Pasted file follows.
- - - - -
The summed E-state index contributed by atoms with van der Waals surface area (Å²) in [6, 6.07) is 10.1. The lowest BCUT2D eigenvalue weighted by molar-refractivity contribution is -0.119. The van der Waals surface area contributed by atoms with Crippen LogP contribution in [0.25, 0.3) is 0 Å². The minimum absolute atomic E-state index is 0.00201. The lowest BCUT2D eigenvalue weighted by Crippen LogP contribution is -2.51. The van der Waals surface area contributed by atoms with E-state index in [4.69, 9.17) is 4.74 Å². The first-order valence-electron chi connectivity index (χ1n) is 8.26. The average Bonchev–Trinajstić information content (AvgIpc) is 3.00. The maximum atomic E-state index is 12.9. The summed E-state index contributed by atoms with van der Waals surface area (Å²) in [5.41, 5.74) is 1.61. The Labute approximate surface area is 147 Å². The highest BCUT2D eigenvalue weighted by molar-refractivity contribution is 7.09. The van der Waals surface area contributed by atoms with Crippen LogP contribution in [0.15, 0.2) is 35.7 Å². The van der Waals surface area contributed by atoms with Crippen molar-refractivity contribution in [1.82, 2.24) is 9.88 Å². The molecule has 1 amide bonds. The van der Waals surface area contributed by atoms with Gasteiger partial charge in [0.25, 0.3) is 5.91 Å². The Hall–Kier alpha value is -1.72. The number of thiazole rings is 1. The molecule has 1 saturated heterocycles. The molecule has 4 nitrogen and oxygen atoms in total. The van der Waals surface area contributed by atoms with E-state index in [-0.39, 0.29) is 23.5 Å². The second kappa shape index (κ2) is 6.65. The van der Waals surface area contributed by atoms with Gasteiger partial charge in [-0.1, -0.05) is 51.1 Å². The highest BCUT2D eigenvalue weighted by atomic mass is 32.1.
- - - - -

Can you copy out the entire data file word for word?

The summed E-state index contributed by atoms with van der Waals surface area (Å²) in [6, 6.07) is 10.1. The lowest BCUT2D eigenvalue weighted by molar-refractivity contribution is -0.119. The van der Waals surface area contributed by atoms with Crippen LogP contribution in [0.25, 0.3) is 0 Å². The minimum absolute atomic E-state index is 0.00201. The lowest BCUT2D eigenvalue weighted by Crippen LogP contribution is -2.51. The van der Waals surface area contributed by atoms with E-state index in [4.69, 9.17) is 4.74 Å². The first-order valence-electron chi connectivity index (χ1n) is 8.26. The average Bonchev–Trinajstić information content (AvgIpc) is 3.00. The maximum atomic E-state index is 12.9. The summed E-state index contributed by atoms with van der Waals surface area (Å²) in [5.41, 5.74) is 1.61. The Labute approximate surface area is 147 Å². The highest BCUT2D eigenvalue weighted by molar-refractivity contribution is 7.09. The van der Waals surface area contributed by atoms with Crippen LogP contribution in [0.15, 0.2) is 35.7 Å². The van der Waals surface area contributed by atoms with Crippen molar-refractivity contribution in [1.82, 2.24) is 9.88 Å². The molecule has 1 amide bonds. The van der Waals surface area contributed by atoms with Gasteiger partial charge in [0.25, 0.3) is 5.91 Å². The Hall–Kier alpha value is -1.72. The number of thiazole rings is 1. The molecule has 1 saturated heterocycles. The molecule has 4 nitrogen and oxygen atoms in total. The van der Waals surface area contributed by atoms with E-state index in [-0.39, 0.29) is 23.5 Å². The second kappa shape index (κ2) is 6.65. The van der Waals surface area contributed by atoms with Gasteiger partial charge in [-0.1, -0.05) is 51.1 Å². The highest BCUT2D eigenvalue weighted by atomic mass is 32.1.